Paulo Coelho

Stories & Reflections

The myth of Psyche

Author: Paulo Coelho

Once upon a time there was a beautiful princess, admired by everyone, but whom no one dared to propose to.

Desperate, the king consulted the god Apollo, who said that Psyche should be left alone, in a mourning dress, at the top of a mountain. Before daybreak, a serpent would come to her and marry her.

The king obeyed, and throughout the night the princess waited, terrified and freezing, for the arrival of her husband. She ended up falling asleep.

As she awoke, she was in a beautiful palace, transformed into a queen.

Every night her husband would come to her, they made love, and he had just one condition: Psyche could have anything she desired, but she should trust him completely and never see his face.

The young woman lived happily for a very long time; she had comfort, affection, joy, she was in love with the man who came to her every night.

Once in a while, however, she was afraid of being married to a horrible serpent. One night, while her husband slept, she illuminated their bed with a lantern and found Eros (or Cupid), a man of incredible beauty, beside her.

The light woke him up and he found out that the woman he loved wasn’t able to fulfil his only desire, and disappeared.

Every time I read this story, I asked myself: Will we never be allowed to discover the face of love? It was necessary that many years passed below the bridge of my life, until I could understand that love is an act of faith in another person, and her face shall stay covered in mystery.

Each moment shall be lived and enjoyed, but whenever we try to understand it, the magic disappears.

After I accepted this, I also allowed my life to be guided by a strange language, which I call ‘signs’. I know the world is talking to me, and I need to listen to it, and if I do that, I will always be guided toward what there is of the most intense, passionate and beautiful.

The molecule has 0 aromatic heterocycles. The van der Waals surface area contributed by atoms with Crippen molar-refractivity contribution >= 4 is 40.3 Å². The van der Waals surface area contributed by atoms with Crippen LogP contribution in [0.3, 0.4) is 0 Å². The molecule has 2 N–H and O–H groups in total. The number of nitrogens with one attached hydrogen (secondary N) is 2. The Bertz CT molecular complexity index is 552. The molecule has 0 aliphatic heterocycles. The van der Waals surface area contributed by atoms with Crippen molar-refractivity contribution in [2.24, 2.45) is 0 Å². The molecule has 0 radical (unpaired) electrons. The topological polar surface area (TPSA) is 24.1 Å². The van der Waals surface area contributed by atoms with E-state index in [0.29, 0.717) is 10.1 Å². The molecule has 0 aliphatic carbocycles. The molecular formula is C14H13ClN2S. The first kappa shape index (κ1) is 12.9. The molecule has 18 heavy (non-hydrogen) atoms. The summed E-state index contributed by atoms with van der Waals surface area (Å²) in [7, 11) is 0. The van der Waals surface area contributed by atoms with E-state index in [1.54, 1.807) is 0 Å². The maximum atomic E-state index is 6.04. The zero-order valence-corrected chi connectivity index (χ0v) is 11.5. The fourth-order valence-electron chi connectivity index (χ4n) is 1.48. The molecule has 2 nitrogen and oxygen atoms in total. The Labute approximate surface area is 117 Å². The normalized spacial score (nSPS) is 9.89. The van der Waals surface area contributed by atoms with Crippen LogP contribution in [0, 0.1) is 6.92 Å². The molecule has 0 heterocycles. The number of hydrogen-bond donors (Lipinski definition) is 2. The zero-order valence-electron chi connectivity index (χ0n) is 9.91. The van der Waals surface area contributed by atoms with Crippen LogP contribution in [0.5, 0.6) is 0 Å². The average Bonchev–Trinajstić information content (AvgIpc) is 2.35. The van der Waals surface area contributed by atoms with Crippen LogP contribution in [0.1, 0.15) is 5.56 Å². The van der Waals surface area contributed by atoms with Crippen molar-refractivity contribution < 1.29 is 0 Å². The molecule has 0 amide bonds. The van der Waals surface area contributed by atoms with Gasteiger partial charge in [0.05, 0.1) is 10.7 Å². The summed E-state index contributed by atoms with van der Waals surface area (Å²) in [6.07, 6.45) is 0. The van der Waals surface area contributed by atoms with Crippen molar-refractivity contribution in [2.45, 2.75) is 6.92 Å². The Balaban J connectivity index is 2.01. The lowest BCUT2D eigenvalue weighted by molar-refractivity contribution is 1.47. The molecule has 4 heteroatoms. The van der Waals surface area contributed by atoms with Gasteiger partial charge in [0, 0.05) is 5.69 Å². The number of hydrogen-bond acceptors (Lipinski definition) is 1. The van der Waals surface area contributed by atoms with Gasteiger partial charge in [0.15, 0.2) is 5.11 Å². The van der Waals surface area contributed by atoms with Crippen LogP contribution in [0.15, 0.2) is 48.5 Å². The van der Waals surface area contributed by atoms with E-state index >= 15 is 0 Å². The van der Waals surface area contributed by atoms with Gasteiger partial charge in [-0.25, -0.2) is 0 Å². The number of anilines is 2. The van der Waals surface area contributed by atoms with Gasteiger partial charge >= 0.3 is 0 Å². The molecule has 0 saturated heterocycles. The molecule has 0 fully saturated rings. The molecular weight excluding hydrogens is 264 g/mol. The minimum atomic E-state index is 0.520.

Of course it isn’t easy, and sometimes I feel like Psyche at the cliff, cold and terrified; but if I am able to overcome that night and surrender to mystery and to the faith in life, I always end up waking up in a palace. All I need is to trust in Love, even running the risk of erring.

Concluding the Greek myth: Desperate to have her love back, Psyche submits herself to a series of tasks imposed by Aphrodite (or Venus), Cupid’s (or Eros’s) mother, who was envious of her beauty.

One of these tasks was to give Aphrodite some of her beauty. Psyche becomes curious about the box that should contain the beauty of the goddess, and again, she isn’t able to deal with Mystery and decides to open it.

She didn’t find anything of beauty in the box, but an infernal sleepiness that left her inert, and without movement.

Eros/Cupid is in love as well, regretting not having been more tolerant toward his wife. He is able to enter the castle and wake her up from this profound sleep with the tip of his arrow and tells her once again: ‘You almost died due to your curiosity.’

This is the great contradiction: Psyche who sought to find safety in knowledge, found insecurity. Both of them went to Jupiter, the supreme God, to implore for this union never to be undone. Jupiter strongly advocated for the cause of the lovers and got Venus to agree. From that day on, Psyche (the essence of the human being) and Eros (love) are forever united.

Those who don’t accept it and always seek an explanation for the magic and mysterious, human relations will lose the best of what life has to offer.

(there are several versions of the Myyth of Psyche. You can find another one BY CLICKING HERE

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